Next, Appellant challenges the court's interpretation of the plea bargain and the terms of his imposed probation. Specifically, Appellant claim s that the transcript of the plea/ sentencing hearing revealed the agreement between the parties was for the 5 years' probation to run concurrent to the 18 to 36 months' incarceration. He contends the imposed sentence, which runs the probation consecutive to the incarceration, violates the term s of the initial plea agreement. Further, Appellant argues the 3 years' probation at CC 200904862 should run concurrent to his 18 to 36 months' incarceration at CC200903113, not concurrent to the 5 years' probation at that docket number. Appellant submits his sentence at count 2 at CC 200903113 and at CC 200904862 must be vacated and the matter remanded for re-sentencing in accordance with his interpretation of the plea agreement. Based on these contentions, Appellant concludes he is entitled to a new legal sentence. We agree in part. "Issues relating to the legality of a sentence are questions of law…." Commonwealth v. Diamond, 945 A.2d 252, 256 (Pa.Super. 2008), appeal denied, 598 Pa. 755, 955 A.2d 356 (2008). "The defendant or the Commonwealth may appeal as of right the legality of the sentence." 42 Pa.C.S.A. § 9781(a). See also Commonwealth v. Edrington, 780 A.2d 721 (Pa.Super. 2001) (maintaining legality of sentence claims cannot be waived, where reviewing court has proper jurisdiction) . When the legality of a sentence is at issue on appeal, our "standard of review over such questions is de novo and our scope of review is plenary." Diamond, supra at 256. "I f no statutory authorization exists for a particular sentence, that sentence is illegal and subject to correction. An illegal sentence must be vacated…." Commonwealth v. Pombo, 26 A.3d 1155, 1157 (Pa.Super. 2011) (quoting Commonwealth v. Bowers, 25 A.3d 349, 352 (Pa.Super. 2011); appeal denied, 616 Pa. 666, 51 A.3d 837 (2012)).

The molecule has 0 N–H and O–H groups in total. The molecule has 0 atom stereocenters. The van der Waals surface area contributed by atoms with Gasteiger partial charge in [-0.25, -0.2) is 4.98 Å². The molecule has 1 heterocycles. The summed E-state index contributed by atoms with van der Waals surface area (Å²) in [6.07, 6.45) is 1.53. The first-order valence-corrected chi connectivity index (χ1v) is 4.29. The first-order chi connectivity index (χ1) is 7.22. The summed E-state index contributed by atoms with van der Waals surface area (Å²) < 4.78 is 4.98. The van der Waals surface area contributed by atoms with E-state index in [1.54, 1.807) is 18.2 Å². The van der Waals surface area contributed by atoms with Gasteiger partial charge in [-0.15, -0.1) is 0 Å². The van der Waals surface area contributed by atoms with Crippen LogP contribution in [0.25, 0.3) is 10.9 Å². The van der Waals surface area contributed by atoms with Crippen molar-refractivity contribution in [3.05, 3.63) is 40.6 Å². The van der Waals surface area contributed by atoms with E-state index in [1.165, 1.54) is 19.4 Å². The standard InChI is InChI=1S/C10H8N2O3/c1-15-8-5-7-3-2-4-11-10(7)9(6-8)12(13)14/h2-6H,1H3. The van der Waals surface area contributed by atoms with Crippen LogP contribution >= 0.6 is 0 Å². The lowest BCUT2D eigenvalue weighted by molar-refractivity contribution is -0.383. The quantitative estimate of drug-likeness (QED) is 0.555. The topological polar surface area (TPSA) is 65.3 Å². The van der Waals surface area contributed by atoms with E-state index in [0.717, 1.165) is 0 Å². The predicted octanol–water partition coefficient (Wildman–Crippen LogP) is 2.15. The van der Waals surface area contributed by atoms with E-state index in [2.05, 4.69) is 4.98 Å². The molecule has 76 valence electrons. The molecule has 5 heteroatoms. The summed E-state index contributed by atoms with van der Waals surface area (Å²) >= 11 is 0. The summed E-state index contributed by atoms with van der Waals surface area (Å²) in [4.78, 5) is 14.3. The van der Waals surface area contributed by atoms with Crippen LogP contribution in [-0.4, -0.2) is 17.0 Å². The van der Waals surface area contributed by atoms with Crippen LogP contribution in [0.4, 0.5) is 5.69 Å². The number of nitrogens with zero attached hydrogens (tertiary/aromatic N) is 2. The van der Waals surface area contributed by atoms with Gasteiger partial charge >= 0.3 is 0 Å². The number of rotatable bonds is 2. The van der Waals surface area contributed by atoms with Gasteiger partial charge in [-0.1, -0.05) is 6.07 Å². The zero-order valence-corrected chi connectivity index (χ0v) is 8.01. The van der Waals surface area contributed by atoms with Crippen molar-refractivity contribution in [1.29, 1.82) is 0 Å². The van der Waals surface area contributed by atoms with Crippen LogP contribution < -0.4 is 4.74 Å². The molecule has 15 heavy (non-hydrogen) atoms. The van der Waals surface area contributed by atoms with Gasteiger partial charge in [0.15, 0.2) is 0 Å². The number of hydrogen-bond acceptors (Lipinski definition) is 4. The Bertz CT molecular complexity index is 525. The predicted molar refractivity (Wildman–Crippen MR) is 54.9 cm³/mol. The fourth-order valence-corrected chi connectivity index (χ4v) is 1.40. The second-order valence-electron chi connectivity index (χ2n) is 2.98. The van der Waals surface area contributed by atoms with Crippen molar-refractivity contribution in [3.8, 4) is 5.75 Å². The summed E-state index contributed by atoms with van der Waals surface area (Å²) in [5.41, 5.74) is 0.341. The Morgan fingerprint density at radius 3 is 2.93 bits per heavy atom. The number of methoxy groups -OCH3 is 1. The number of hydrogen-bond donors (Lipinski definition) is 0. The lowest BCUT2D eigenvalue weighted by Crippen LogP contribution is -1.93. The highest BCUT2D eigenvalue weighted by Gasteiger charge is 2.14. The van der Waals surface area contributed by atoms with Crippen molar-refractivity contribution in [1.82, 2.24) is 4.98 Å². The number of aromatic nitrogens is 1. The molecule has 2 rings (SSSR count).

"A claim that crimes should have merged for sentencing purposes raises a challenge to the legality of the sentence. Therefore, our standard of review is de novo and our scope of review is plenary." Commonwealth v. Quintua, 56 A.3d 399, 400 (Pa.Super. 2012), appeal denied, Pa., 70 A.3d 810 (2013). Whether offenses merge at sentencing implicates Section 9765 of the Sentencing Code, which provides:

§ 9765. Merger of sentences
No crimes shall merge for sentencing purposes unless the crimes arise from a single criminal act and all of the statutory elements of one offense are included in the statutory elements of the other offense. Where crimes merge for sentencing purposes, the court may sentence the defendant only on the higher graded offense.